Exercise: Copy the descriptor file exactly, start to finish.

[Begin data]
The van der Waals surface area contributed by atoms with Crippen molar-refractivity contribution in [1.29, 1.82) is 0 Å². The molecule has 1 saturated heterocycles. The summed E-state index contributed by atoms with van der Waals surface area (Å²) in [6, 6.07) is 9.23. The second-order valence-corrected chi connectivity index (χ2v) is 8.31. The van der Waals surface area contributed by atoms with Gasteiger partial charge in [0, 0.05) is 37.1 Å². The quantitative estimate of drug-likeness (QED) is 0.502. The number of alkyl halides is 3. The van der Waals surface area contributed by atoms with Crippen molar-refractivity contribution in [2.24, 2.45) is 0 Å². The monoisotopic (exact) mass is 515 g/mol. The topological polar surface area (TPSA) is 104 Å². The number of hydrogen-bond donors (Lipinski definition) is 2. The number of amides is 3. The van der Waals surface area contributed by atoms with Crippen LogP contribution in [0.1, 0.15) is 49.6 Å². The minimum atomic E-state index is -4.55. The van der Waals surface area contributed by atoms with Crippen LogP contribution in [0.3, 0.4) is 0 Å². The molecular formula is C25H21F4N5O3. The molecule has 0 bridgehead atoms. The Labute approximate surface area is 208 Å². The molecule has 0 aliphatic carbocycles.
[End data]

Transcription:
The van der Waals surface area contributed by atoms with Crippen molar-refractivity contribution in [1.29, 1.82) is 0 Å². The molecule has 1 saturated heterocycles. The summed E-state index contributed by atoms with van der Waals surface area (Å²) in [6, 6.07) is 9.23. The second-order valence-corrected chi connectivity index (χ2v) is 8.31. The van der Waals surface area contributed by atoms with Gasteiger partial charge in [0, 0.05) is 37.1 Å². The quantitative estimate of drug-likeness (QED) is 0.502. The number of alkyl halides is 3. The van der Waals surface area contributed by atoms with Crippen molar-refractivity contribution in [2.24, 2.45) is 0 Å². The monoisotopic (exact) mass is 515 g/mol. The topological polar surface area (TPSA) is 104 Å². The number of hydrogen-bond donors (Lipinski definition) is 2. The number of amides is 3. The van der Waals surface area contributed by atoms with Crippen LogP contribution in [0.1, 0.15) is 49.6 Å². The minimum atomic E-state index is -4.55. The van der Waals surface area contributed by atoms with Crippen LogP contribution in [0.3, 0.4) is 0 Å². The molecular formula is C25H21F4N5O3. The molecule has 0 bridgehead atoms. The Labute approximate surface area is 208 Å². The molecule has 0 aliphatic carbocycles.